Science and Tech


Google Brings Music to Glass

Google is expanding Glass\' features. The wearable tech will now include the ability to stream music. This comes after Google added Shazam.
Posted at 3:43 PM, Nov 12, 2013

Get your playlists set. Google is expanding Glass' features. The wearable tech will now sport music.

The option "listen to" will now be among the standard voice commands. 

"OK, Glass. Listen to El Rey de las Galletas." (Via Google)

​And because it's Google, the tech syncs with your Google Play account to search, provide recommendations and stream your tunes. At least for now. The New York Times reports other services – maybe Spotify – are expected to be introduced eventually. 

Regardless, this new, dance-worthy feature fits in nicely with a tool built into Glass about two months ago.

Like Shazam, Google Glass allows wearers to "Sound Search" and identify songs on-the-go. (Via Shazam)

So imagine, you're out and hear a song you like. Glass IDs it for you. Then, a few words later, and you're streaming it. But if Google has its way –

– you won't be putting in those white, Apple buds. The company will reportedly release a set of Glass-specific headphones for $85 a pair.

But The Telegraph points out, this isn't really about marketing Glass. Instead, the music addition will "help extend the reach of Google’s streaming service, Google Play Music All Access, which is similar to Spotify and has struggled to gain much traction so far."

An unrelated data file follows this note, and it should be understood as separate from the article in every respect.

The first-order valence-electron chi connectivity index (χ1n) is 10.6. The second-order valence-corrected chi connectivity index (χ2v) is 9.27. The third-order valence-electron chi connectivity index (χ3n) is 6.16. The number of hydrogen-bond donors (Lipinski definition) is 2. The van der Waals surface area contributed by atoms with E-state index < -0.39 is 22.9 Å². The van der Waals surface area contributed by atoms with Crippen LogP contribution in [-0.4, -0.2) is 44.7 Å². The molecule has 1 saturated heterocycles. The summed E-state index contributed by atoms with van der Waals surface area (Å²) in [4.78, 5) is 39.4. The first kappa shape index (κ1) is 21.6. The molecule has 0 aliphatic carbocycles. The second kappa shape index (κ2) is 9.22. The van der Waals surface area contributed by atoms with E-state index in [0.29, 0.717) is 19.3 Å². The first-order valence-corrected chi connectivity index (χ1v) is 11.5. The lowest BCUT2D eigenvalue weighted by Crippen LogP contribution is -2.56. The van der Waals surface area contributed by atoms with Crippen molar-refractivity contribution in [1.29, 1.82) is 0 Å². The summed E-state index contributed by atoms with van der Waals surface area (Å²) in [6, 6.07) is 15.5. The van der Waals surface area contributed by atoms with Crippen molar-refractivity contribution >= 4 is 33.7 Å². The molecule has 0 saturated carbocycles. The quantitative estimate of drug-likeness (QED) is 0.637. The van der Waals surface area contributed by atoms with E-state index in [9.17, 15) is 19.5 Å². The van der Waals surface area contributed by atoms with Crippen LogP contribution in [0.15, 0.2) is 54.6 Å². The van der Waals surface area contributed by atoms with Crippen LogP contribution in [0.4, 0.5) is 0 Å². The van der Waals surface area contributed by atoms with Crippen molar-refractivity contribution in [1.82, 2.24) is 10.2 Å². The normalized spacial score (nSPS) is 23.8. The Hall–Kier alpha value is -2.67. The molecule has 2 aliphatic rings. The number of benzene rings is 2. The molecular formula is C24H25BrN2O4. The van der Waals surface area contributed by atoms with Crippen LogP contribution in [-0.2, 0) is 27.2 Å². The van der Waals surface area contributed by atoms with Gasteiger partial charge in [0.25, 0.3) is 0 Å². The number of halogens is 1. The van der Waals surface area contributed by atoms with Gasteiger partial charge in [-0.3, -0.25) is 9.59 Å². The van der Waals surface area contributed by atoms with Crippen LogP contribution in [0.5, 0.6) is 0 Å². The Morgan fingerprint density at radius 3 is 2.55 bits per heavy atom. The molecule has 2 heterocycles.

Google, of course, puts it more positively. Glass’ director for marketing told Rolling Stone – compare it to the iPhone launch in 2007.

"The whole app ecosystem didn't exist until people could invent for the iPhone. That's kind of where we are with Glass. Music is a big part of that."

And the company hopes the streaming feature will also be a big part of music. It gave a pair of specs to DJ and producer Young Guru for a new promo video.

The artist, who’s worked with Jay Z, Rihanna and more, is seen using Glass to discover, stream and help him physically find a record. He tells The New York Times – (Via Google)

"[Glass is] an immense timesaver, and a great tool to make the world that much cooler, and realize some of the dreams we had as kids."